To adapt an existing vocabulary to be suitable for indexing a special collection, it is necessary to both remove unnecessary terms/branches (describing subjects not included in the collection) and to augment the vocabulary to include subjects not included in (and, often, in more granular detail than described by) the starting vocabulary. This can be achieved by a number of means, including text and data mining (TDM) operations on the collection to be indexed and reviewed by subject matter experts. Terms derived from search logs and other forms of tracking user behavior can also be useful additions.
Using collection-specific controlled vocabularies to index and surface content in special collections can also provide useful features for discovery interfaces. Notably, providing type-ahead suggestions and surfacing the hierarchy of the controlled vocabulary are particularly efficient at directing searchers to the vocabulary term closest to their areas of interest.
Collection-Specific Vocabularies Enable Search and Browse Features in Interfaces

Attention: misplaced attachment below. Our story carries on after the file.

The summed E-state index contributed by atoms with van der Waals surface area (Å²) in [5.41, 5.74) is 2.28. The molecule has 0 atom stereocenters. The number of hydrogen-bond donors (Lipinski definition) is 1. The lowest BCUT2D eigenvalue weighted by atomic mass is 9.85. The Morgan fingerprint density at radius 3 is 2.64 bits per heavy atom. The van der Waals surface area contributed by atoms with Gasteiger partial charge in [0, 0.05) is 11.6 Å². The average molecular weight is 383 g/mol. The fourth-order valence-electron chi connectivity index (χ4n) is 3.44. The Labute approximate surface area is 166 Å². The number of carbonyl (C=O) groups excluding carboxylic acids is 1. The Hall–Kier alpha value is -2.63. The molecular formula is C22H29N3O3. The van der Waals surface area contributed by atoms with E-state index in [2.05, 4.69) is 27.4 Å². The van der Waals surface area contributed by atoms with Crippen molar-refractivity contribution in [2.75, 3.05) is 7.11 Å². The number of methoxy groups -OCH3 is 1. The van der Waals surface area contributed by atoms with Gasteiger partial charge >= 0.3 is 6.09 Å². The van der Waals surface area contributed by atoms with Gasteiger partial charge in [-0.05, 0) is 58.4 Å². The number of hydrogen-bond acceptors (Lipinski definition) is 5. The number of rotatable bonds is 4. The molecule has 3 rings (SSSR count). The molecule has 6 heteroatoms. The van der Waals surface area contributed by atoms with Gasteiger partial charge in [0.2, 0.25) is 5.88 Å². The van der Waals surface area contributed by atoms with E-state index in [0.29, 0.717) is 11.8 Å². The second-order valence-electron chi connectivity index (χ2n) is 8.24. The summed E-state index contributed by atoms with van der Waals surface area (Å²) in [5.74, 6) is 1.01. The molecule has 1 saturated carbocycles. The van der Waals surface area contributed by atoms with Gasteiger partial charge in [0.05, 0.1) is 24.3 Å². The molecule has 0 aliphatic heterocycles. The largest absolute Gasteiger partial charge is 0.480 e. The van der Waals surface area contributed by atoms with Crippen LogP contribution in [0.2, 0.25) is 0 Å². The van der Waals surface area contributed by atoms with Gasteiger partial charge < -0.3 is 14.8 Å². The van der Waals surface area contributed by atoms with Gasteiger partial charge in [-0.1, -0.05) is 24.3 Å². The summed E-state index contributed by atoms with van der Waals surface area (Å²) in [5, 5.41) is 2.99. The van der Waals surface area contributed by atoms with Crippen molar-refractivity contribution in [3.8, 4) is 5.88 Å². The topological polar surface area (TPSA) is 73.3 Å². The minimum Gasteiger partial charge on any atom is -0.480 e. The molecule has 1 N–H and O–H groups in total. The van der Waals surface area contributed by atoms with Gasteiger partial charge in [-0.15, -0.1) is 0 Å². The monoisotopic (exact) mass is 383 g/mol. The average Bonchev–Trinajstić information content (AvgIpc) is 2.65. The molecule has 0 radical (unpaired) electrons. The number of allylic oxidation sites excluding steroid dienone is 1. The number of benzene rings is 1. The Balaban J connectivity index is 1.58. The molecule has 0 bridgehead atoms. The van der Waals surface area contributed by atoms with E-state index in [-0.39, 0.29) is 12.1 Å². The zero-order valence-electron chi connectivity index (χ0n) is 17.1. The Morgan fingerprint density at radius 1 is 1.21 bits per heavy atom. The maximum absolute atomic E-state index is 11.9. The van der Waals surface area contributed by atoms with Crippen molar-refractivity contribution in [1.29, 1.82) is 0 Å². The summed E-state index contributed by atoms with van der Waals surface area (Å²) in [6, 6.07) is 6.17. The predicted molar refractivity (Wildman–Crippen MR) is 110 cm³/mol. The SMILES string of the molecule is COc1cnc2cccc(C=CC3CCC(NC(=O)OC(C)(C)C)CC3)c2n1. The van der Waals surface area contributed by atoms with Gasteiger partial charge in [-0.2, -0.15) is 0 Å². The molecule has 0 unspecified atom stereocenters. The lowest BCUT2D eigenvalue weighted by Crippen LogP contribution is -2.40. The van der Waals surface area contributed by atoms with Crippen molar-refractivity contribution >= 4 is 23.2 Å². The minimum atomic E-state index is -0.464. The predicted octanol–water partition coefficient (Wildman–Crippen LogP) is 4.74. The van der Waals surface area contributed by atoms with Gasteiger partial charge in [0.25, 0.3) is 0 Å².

Providing type-ahead (sometimes called “predictive search”) suggestions based on the controlled vocabulary used to index/catalog a collection helps to eliminate the guesswork involved in inventing search terms (as illustrated above). As such, it is especially helpful to provide type-ahead suggestions for non-preferred terms (synonyms and other variants) and redirect the searcher to the results for the preferred version of the term. Surfacing the hierarchy of the controlled vocabulary used to index a collection has several benefits. In addition to allowing the user to browse the vocabulary to find topics of interest, it can also provide a good overview of the breadth of topical areas covered in the collection. Hierarchy browse also allows the user to explore the depth (granularity) of the vocabulary which, if the vocabulary is well formed, will correspond to the granularity of the collection. Neither of these benefits can be achieved by using free-text search, author-supplied keywords, or some existing vocabulary not customized for a specific special collection.